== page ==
In his New York Times column on Wednesday, Thomas Friedman began with a bet:
Here’s my bet about the future of Sunni, Shiite, Arab, Turkish, Kurdish and Israeli relations: If they don’t end their long-running conflicts, Mother Nature is going to destroy them all long before they destroy one another.
We may not know the stakes, but it is a provocative wager nonetheless. I like to imagine Friedman, steeped in cigar smoke, sitting around a poker table with Netanyahu, Erdoğan, half a dozen sheikhs, and Julia Roberts. Julia is there because when I hear “Mother Nature,” I cannot but hear her intone, “I have been here for eons”:
This is Julia at her fiercest. But I digress. Friedman was writing on the relationships between climate and state fragility in the Middle East. It is a story of extreme drought, the politicization of air-conditioning, and revolutionary sparks. He concludes with a call for cooperation:
All the people in this region are playing with fire. While they’re fighting over who is caliph, who is the rightful heir to the Prophet Muhammad from the seventh century — Sunnis or Shiites — and to whom God really gave the holy land, Mother Nature is not sitting idle. She doesn’t do politics — only physics, biology and chemistry. And if they add up the wrong way, she will take them all down.
The only “ism” that will save them is not Shiism or Islamism but “environmentalism” — understanding that there is no Shiite air or Sunni water, there is just “the commons,” their shared ecosystems, and unless they cooperate to manage and preserve them (and we all address climate change), vast eco-devastation awaits them all.
In a move that should shock few, Friedman glosses over some salient points here. Climate change and political fragility are intersectional, but they don’t have the same solutions. You can’t convert from Shiism to environmentalism. (They’re also not mutually exclusive.) Moreover, it’s the Islamic State that’s bulldozing the Middle East, not “all the people in this region.” Preaching the promise of “shared ecosystems” in a world of Daesh is naive. The lack of distinction here also ignores the fact that most people in the Middle East are just trying to live their lives, not actively fighting over who is caliph.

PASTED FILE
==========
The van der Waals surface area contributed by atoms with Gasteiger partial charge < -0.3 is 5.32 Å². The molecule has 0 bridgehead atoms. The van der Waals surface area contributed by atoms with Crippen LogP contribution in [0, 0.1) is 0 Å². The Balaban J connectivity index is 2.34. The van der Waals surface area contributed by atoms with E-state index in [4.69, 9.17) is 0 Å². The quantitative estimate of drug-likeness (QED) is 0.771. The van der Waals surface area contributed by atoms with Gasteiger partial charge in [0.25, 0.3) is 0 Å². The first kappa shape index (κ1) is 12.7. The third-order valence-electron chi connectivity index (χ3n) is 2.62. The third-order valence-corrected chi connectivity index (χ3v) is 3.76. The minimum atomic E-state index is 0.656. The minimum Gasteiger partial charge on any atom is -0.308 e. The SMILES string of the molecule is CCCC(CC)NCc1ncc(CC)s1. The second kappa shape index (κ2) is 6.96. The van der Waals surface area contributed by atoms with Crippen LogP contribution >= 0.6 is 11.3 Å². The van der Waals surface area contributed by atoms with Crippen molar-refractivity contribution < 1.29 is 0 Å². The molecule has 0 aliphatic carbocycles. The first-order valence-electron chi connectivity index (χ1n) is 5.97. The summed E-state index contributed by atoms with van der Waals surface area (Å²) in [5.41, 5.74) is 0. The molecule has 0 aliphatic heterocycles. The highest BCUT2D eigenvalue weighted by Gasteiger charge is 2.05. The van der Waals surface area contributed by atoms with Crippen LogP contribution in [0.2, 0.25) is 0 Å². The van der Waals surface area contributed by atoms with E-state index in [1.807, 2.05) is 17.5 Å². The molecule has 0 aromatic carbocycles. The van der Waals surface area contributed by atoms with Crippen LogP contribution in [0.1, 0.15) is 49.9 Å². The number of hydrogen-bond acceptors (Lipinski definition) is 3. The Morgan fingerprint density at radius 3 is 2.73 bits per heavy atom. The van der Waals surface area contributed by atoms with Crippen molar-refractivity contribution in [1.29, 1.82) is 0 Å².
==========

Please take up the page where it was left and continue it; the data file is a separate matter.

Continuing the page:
Luckily, on the climate front, the world recently came one step closer to the cooperation hinted at in Friedman’s throwaway parenthetical: “and we all address climate change.” On Tuesday, a group of leading academics released the first Islamic Declaration on Global Climate Change, a call to the world’s 1.6 billion Muslims and Muslim countries to “increase their efforts and adopt the pro-active approach needed to halt and hopefully eventually reverse the damage being wrought” on the environment.
The declaration calls for an “equitable and binding” climate agreement in Paris this December, financial support for developing countries, preferably a 1.5 C target, and commitment to a zero-emissions strategy as soon as feasibly possible. And while it’s safe to say that the declaration was not signed by members of ISIS, this type of call for cooperation — from within the Muslim community — is already fostering the kind of environmental dialogue that Friedman asserts is absent.
The body of research linking climate and conflict is formidable and growing — as Friedman is well aware — and the triggers and threat multipliers that tie together drought, rising temperatures, and political unrest are very real. Something as abstract as climate change is made more tangible when viewed through the lens of political conflict, but that lens doesn’t get you any closer to solutions. And it certainly doesn’t get you any closer to pacifying the political and religious woes of the Middle East.
Friedman is right about Mother Nature, though: She is not sitting idle. As Julia Roberts once said, “I have fed species greater than you, and I have starved species greater than you.”